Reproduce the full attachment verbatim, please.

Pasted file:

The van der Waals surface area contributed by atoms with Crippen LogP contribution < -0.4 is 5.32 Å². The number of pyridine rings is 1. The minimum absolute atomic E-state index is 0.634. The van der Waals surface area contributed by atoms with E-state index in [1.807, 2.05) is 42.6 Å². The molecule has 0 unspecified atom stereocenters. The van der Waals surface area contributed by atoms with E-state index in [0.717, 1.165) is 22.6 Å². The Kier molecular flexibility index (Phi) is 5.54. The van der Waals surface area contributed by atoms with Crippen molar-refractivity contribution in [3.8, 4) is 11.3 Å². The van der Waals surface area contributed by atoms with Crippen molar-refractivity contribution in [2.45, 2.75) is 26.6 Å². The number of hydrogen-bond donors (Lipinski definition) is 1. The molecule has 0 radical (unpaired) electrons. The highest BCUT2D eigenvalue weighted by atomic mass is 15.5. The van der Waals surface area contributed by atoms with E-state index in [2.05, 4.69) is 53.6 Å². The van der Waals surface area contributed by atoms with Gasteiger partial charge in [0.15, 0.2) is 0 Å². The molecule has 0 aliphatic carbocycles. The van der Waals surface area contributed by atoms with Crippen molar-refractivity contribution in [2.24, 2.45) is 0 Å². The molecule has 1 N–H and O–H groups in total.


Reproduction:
The van der Waals surface area contributed by atoms with Crippen LogP contribution < -0.4 is 5.32 Å². The number of pyridine rings is 1. The minimum absolute atomic E-state index is 0.634. The van der Waals surface area contributed by atoms with E-state index in [1.807, 2.05) is 42.6 Å². The molecule has 0 unspecified atom stereocenters. The van der Waals surface area contributed by atoms with E-state index in [0.717, 1.165) is 22.6 Å². The Kier molecular flexibility index (Phi) is 5.54. The van der Waals surface area contributed by atoms with Crippen molar-refractivity contribution in [3.8, 4) is 11.3 Å². The van der Waals surface area contributed by atoms with Crippen molar-refractivity contribution in [2.45, 2.75) is 26.6 Å². The number of hydrogen-bond donors (Lipinski definition) is 1. The molecule has 0 radical (unpaired) electrons. The highest BCUT2D eigenvalue weighted by atomic mass is 15.5. The van der Waals surface area contributed by atoms with E-state index in [2.05, 4.69) is 53.6 Å². The van der Waals surface area contributed by atoms with Gasteiger partial charge in [0.15, 0.2) is 0 Å². The molecule has 0 aliphatic carbocycles. The van der Waals surface area contributed by atoms with Crippen molar-refractivity contribution in [2.24, 2.45) is 0 Å². The molecule has 1 N–H and O–H groups in total.